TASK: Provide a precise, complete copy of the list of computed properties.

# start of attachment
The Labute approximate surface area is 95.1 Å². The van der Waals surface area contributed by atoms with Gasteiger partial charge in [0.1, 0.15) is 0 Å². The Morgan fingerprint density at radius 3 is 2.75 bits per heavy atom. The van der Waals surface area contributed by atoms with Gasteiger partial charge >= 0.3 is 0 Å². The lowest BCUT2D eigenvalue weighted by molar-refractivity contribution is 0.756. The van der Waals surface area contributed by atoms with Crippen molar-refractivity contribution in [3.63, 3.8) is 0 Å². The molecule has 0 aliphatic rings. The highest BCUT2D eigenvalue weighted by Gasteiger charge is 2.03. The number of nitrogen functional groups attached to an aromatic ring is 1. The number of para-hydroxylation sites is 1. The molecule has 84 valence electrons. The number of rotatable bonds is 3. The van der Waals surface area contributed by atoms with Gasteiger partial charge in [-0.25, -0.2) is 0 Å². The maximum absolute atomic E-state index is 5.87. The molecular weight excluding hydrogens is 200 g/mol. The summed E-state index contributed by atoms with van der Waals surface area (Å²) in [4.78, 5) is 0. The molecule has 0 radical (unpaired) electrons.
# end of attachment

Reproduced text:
The Labute approximate surface area is 95.1 Å². The van der Waals surface area contributed by atoms with Gasteiger partial charge in [0.1, 0.15) is 0 Å². The Morgan fingerprint density at radius 3 is 2.75 bits per heavy atom. The van der Waals surface area contributed by atoms with Gasteiger partial charge >= 0.3 is 0 Å². The lowest BCUT2D eigenvalue weighted by molar-refractivity contribution is 0.756. The van der Waals surface area contributed by atoms with Crippen molar-refractivity contribution in [3.63, 3.8) is 0 Å². The molecule has 0 aliphatic rings. The highest BCUT2D eigenvalue weighted by Gasteiger charge is 2.03. The number of nitrogen functional groups attached to an aromatic ring is 1. The number of para-hydroxylation sites is 1. The molecule has 84 valence electrons. The number of rotatable bonds is 3. The van der Waals surface area contributed by atoms with Gasteiger partial charge in [-0.25, -0.2) is 0 Å². The maximum absolute atomic E-state index is 5.87. The molecular weight excluding hydrogens is 200 g/mol. The summed E-state index contributed by atoms with van der Waals surface area (Å²) in [4.78, 5) is 0. The molecule has 0 radical (unpaired) electrons.